"Suddenly a monkey barged inside our house and grabbed the child by his neck."
An Indian woman has become the second person in a matter of days to die after being attacked by monkeys in the city of Agra.
Bhooran Devi, aged 59, went into a field near her home in Agra during the evening of Wednesday, November 14, 2018, where the group of monkeys attacked her.
Relatives found the woman lying in the field and bleeding profusely. They rushed her to a nearby medical clinic where she was pronounced dead.
According to police, she had bled to death as a result of the brutal attack.
Locals reported the attack to the police which caused an outcry in the city.
Relatives of Devi said: “She had lost so much blood that doctors could do nothing to save her.”
This incident is the second in a matter of days within the city. On Monday, November 12, 2018, a newborn baby was killed by several monkeys.
It was heard that 12-day-old Arush was snatched from his mother’s lap after the animal came into her home in the Kachhara area.
The baby’s father Yogesh had chased the monkey in a bid to get his son back.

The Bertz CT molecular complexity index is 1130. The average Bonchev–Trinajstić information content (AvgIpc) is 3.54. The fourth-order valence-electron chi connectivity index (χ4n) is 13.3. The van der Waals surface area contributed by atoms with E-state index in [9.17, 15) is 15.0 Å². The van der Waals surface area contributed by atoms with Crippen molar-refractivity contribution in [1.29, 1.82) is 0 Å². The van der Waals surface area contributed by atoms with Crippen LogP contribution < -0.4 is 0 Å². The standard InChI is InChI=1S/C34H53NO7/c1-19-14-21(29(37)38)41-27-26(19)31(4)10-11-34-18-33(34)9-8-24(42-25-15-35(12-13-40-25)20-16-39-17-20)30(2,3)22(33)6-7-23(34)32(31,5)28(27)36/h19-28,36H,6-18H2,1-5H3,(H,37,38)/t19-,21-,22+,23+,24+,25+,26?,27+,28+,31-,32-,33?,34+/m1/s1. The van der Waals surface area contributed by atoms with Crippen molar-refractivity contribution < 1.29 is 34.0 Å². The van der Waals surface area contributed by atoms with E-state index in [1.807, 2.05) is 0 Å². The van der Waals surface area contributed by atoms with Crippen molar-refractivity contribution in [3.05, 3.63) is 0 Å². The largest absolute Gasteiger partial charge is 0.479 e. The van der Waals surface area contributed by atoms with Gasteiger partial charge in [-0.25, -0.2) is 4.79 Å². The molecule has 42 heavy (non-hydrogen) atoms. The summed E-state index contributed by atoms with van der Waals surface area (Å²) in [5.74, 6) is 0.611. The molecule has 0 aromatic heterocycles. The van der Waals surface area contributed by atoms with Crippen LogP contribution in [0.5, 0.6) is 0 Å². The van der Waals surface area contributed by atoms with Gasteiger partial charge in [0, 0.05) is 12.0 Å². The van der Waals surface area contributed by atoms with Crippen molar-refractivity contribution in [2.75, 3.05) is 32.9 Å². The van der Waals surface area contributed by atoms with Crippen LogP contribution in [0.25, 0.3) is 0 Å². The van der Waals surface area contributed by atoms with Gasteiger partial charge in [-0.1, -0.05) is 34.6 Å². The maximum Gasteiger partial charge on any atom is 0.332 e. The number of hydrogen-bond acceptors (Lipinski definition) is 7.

The animal eventually left the baby on a neighbour’s roof, but by then, it was too late.
It was heard that the infant died from the injuries caused after being bitten multiple time.
Yogesh told the Times of India: “The main door of the house was open, and my wife was breastfeeding our son, suddenly a monkey barged inside our house and grabbed the child by his neck.
“Before Neha could do anything, the monkey took away our son.
“After a chase, the monkey left our son on a neighbour’s roof but it was too late, Arush was heavily bleeding and had no pulse.”
Arush’s parents took him to a local hospital where he was unfortunately pronounced dead.
These two incidents are examples of the huge problem Agra has with the monkey menace. It has been a problem for the last 10 years.
There are over 25,000 in the city and activists are calling for them to be moved to a sanctuary.
Currently, monkeys are a protected species in India under the Wildlife Protection Act, meaning they cannot be moved from the habitat, sterilised or killed.
Because of the number of monkeys, locals are living in fear in case they are bitten.
Local voluntary agencies have organised a conference where a plan was formulated to control the monkey problem in the Taj City.
It is one of the worst affected cities as monkeys frequently attack tourists and pilgrims.
The incidents of Bhooran and Arush are examples where monkey attacks in India have been fatal.